“That settles it, then,” Duncan told her, picking the cushion up. “Not to mention you’ve given me an idea for next year’s gifts. The Countess’s commissions help to fund her Sanctuary work, don’t they?”
“They do,” Helena affirmed.
“Hm. Mirjana’s birthday is coming up next month, but I don’t suppose that’s enough lead time for needlework so fine as this. Maybe some small Twelfth Night presents, though; belt pouches or the like?”
The magistra grinned. “Jesú, I’d best get you out of this shop altogether before it inspires you to dream up more ways to spend your life savings in one go!” She caught the shopkeeper’s eye, motioning him over. “My lord bishop would like this cushion wrapped and delivered to the Basilica, if you please.”
“Aye, m’lady.” The shopkeeper bowed. “And shall I have the bill sent to the Cathedral or to St. Hilary’s, my lord bishop?”
“St. Hilary’s. And it’s a personal expense, so please see that the bill is sent directly to me and not to the Schola’s bursar.”
“As you wish, my lord.”
“Where to next?” Duncan asked as they re-entered the bright sunlight of the Market Square.
Helena blinked, her eyes trying to adjust to the change of light level. “The apothecary’s shop to pick up Ædwige’s order, then the laundress’s shop to pick up our clean linen, and also the spice-seller’s shop to order more seasonings for the refectory.”
“We’re going to eat the refectory? Rather crunchy, don’t you think, with all that stonework?”
The magistra aimed a blow at the Schola rector’s arm with the wax tablet that contained her shopping list. He dodged it easily, ducking into a doorway and opening the door for his companion. “Speaking of eating, everyone else has had their noon meal, but we haven’t yet. Perhaps we should stop by the Gold Lion on the way to the spice-seller’s shop. Or do you forget to eat even when you don’t
have a book in hand?”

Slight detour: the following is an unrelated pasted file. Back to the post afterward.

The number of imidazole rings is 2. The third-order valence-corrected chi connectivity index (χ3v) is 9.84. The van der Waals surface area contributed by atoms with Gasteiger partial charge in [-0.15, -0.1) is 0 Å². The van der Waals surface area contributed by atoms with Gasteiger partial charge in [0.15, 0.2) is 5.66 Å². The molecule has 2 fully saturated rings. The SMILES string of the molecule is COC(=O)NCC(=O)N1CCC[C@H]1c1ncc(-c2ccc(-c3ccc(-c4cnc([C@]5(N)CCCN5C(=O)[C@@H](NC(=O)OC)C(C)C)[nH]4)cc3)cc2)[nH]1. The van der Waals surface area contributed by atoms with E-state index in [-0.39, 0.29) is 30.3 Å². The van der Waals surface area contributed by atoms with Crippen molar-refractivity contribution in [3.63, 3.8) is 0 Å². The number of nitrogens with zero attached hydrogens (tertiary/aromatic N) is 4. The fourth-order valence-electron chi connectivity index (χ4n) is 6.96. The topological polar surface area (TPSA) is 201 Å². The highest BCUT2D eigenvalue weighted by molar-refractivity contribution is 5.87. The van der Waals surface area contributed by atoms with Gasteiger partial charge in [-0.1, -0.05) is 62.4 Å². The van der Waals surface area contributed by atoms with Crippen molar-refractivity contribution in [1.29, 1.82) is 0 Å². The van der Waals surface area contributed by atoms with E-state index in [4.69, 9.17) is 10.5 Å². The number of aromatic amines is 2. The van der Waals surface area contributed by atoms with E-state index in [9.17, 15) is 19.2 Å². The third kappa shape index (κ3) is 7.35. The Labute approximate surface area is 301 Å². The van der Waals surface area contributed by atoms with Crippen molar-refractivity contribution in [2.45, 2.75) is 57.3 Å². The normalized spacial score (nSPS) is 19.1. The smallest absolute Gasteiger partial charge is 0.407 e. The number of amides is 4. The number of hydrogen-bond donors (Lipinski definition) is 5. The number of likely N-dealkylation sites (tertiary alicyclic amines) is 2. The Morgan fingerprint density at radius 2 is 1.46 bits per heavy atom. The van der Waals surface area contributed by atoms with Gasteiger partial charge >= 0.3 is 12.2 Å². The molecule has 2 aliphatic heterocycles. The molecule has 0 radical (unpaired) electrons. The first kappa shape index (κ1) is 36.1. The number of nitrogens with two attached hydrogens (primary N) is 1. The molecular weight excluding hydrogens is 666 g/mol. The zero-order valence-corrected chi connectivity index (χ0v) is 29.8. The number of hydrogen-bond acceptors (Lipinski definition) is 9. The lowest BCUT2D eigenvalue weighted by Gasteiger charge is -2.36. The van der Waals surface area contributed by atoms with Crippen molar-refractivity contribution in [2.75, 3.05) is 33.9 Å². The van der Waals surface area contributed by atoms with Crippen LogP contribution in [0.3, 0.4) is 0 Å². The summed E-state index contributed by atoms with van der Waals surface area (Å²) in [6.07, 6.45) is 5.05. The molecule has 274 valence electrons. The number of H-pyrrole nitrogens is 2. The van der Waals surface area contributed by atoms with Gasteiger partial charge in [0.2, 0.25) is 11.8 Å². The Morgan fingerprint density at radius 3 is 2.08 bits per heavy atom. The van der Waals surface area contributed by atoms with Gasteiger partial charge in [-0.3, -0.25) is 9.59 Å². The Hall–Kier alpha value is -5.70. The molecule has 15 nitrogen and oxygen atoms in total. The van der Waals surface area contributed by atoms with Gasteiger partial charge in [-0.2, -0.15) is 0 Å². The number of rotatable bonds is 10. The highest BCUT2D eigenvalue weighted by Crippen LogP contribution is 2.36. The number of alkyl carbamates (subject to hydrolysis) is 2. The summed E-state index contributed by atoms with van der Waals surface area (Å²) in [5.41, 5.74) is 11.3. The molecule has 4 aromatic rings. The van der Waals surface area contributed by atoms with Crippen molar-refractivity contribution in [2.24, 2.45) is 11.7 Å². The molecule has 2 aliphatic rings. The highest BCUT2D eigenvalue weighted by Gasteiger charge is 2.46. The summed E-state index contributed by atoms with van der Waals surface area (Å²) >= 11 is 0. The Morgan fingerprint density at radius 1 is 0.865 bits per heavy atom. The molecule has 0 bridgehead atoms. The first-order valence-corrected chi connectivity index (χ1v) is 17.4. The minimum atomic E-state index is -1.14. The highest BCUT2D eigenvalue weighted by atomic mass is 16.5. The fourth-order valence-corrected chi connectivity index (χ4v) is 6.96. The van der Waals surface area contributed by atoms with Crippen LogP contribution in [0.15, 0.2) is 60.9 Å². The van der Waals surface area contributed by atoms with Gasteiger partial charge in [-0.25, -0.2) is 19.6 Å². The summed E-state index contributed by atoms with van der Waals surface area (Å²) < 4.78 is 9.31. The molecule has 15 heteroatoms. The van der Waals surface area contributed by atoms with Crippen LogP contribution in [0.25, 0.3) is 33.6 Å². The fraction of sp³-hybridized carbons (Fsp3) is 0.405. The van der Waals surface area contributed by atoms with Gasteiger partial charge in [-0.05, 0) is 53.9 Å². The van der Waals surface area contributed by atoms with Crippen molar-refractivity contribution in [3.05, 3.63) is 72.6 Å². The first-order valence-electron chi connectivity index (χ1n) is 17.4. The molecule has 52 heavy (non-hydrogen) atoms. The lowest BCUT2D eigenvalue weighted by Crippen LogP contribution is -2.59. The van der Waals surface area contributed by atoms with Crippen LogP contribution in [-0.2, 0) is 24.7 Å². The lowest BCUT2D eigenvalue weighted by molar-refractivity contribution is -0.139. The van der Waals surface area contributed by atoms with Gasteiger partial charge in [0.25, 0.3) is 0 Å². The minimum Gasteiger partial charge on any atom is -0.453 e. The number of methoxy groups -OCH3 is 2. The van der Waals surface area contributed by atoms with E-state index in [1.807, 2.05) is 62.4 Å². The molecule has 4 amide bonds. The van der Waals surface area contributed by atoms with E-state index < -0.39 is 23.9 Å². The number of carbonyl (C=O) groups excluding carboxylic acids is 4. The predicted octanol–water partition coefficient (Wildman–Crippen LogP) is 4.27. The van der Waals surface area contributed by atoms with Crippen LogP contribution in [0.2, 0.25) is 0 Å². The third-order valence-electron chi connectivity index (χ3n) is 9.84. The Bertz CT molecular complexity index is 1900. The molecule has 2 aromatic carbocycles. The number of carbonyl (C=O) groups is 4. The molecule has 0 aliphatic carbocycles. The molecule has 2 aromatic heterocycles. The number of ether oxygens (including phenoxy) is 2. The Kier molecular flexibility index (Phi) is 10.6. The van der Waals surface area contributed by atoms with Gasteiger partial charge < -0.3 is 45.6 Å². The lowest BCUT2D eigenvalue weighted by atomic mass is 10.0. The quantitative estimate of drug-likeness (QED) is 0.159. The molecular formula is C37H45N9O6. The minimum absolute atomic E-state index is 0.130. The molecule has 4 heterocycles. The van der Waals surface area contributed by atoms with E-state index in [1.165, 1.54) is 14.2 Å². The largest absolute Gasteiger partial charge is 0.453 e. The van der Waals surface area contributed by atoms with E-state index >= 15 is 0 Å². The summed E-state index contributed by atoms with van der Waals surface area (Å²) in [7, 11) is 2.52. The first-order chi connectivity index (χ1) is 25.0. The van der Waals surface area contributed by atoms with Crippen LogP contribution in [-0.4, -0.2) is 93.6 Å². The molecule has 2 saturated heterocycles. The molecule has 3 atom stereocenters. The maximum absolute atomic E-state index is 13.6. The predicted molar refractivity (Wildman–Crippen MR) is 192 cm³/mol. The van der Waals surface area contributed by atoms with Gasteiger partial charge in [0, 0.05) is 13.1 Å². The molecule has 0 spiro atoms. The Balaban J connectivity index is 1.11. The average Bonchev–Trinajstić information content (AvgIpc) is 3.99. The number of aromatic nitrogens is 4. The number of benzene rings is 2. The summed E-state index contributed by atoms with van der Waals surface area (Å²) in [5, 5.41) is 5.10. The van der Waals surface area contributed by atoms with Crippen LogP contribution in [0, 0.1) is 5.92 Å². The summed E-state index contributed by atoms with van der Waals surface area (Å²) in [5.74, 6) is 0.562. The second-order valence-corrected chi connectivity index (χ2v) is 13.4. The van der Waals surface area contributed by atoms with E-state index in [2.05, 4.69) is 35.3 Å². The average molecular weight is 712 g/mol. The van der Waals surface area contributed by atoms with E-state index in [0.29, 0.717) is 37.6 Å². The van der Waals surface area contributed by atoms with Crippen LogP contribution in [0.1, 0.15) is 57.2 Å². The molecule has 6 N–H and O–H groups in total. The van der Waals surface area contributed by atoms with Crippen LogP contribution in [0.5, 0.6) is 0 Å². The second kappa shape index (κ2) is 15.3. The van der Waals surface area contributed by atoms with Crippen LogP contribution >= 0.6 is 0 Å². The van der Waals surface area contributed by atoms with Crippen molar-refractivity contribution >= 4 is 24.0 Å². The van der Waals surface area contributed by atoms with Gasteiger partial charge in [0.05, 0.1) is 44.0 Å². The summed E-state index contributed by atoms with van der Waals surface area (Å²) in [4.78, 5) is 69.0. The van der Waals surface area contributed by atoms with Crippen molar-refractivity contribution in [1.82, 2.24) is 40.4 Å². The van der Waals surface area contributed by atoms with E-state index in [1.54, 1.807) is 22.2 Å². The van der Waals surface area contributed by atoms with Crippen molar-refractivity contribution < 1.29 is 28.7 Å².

Helena looked faintly embarrassed. “I have
forgot again, haven’t I?” She stepped into the apothecary shop, looking around at the wares on display as Duncan closed the door behind them.
An older man in a stained apron came to the counter from a back room, peering at them both. “How can I help ye, m’lord an’ lady?”
Helena handed him the letter from her former pupil. “We’re here to pick up a heart cordial for Sir Gilrae of Eddington,” she informed the apothecary, “at his wife’s request. It’s to be charged to their account.” She pointed out the relevant portion of Ædwige’s letter. “And she says she’s also in need of something to get rid of vermin. Foxglove, perhaps?”
The man shook his head. “I’m fresh out o’ foxglove. What sort o’vermin, an’ how bad is th’ infestation?”
“Rats and mice, and I don’t know how bad it is. I’ve not seen for myself, and the letter doesn’t say.”
He perused the text, pursing his lips slightly, then handed it back. “Mortweed’s in season; I’ve an ample enough supply o’ that in stock, I think. Shouldn’t take much. One moment while I check.” He shuffled off, returning shortly afterwards with a small corked bottle of green glass. “Here’s th’ cordial. As for th’ mortweed, I have both th’ dried leaves an’ an infusion. How was she planning on baiting th’ rats?”